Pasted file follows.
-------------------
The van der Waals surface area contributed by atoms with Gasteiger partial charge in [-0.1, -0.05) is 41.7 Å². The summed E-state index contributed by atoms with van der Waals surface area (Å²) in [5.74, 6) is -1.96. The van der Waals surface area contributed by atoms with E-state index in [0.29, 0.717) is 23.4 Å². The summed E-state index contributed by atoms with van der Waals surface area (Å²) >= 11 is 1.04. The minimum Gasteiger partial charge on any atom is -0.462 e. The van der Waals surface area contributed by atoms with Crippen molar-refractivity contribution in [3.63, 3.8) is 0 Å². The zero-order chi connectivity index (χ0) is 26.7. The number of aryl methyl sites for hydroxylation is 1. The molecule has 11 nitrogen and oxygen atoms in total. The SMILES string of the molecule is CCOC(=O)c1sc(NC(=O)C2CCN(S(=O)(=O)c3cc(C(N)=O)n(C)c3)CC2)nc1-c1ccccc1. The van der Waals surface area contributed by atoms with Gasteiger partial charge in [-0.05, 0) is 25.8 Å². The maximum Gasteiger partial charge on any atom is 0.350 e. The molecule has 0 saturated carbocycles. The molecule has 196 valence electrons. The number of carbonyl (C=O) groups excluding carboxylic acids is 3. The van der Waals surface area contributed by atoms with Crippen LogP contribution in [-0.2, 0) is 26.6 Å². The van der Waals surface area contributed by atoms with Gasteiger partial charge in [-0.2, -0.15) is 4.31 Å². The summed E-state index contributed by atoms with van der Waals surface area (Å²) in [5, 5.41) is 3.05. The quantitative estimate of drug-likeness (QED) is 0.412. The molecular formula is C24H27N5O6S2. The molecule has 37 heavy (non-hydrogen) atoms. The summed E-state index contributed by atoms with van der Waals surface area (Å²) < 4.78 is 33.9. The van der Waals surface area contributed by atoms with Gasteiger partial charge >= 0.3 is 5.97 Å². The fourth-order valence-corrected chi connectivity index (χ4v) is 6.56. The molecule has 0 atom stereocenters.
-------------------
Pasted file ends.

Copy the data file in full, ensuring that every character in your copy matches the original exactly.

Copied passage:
The van der Waals surface area contributed by atoms with Gasteiger partial charge in [-0.1, -0.05) is 41.7 Å². The summed E-state index contributed by atoms with van der Waals surface area (Å²) in [5.74, 6) is -1.96. The van der Waals surface area contributed by atoms with E-state index in [0.29, 0.717) is 23.4 Å². The summed E-state index contributed by atoms with van der Waals surface area (Å²) >= 11 is 1.04. The minimum Gasteiger partial charge on any atom is -0.462 e. The van der Waals surface area contributed by atoms with Crippen molar-refractivity contribution in [3.63, 3.8) is 0 Å². The zero-order chi connectivity index (χ0) is 26.7. The number of aryl methyl sites for hydroxylation is 1. The molecule has 11 nitrogen and oxygen atoms in total. The SMILES string of the molecule is CCOC(=O)c1sc(NC(=O)C2CCN(S(=O)(=O)c3cc(C(N)=O)n(C)c3)CC2)nc1-c1ccccc1. The van der Waals surface area contributed by atoms with Gasteiger partial charge in [-0.05, 0) is 25.8 Å². The maximum Gasteiger partial charge on any atom is 0.350 e. The molecule has 0 saturated carbocycles. The molecule has 196 valence electrons. The number of carbonyl (C=O) groups excluding carboxylic acids is 3. The van der Waals surface area contributed by atoms with Crippen LogP contribution in [-0.2, 0) is 26.6 Å². The van der Waals surface area contributed by atoms with Gasteiger partial charge in [-0.2, -0.15) is 4.31 Å². The summed E-state index contributed by atoms with van der Waals surface area (Å²) in [5, 5.41) is 3.05. The quantitative estimate of drug-likeness (QED) is 0.412. The molecular formula is C24H27N5O6S2. The molecule has 37 heavy (non-hydrogen) atoms. The summed E-state index contributed by atoms with van der Waals surface area (Å²) < 4.78 is 33.9. The van der Waals surface area contributed by atoms with Gasteiger partial charge >= 0.3 is 5.97 Å². The fourth-order valence-corrected chi connectivity index (χ4v) is 6.56. The molecule has 0 atom stereocenters.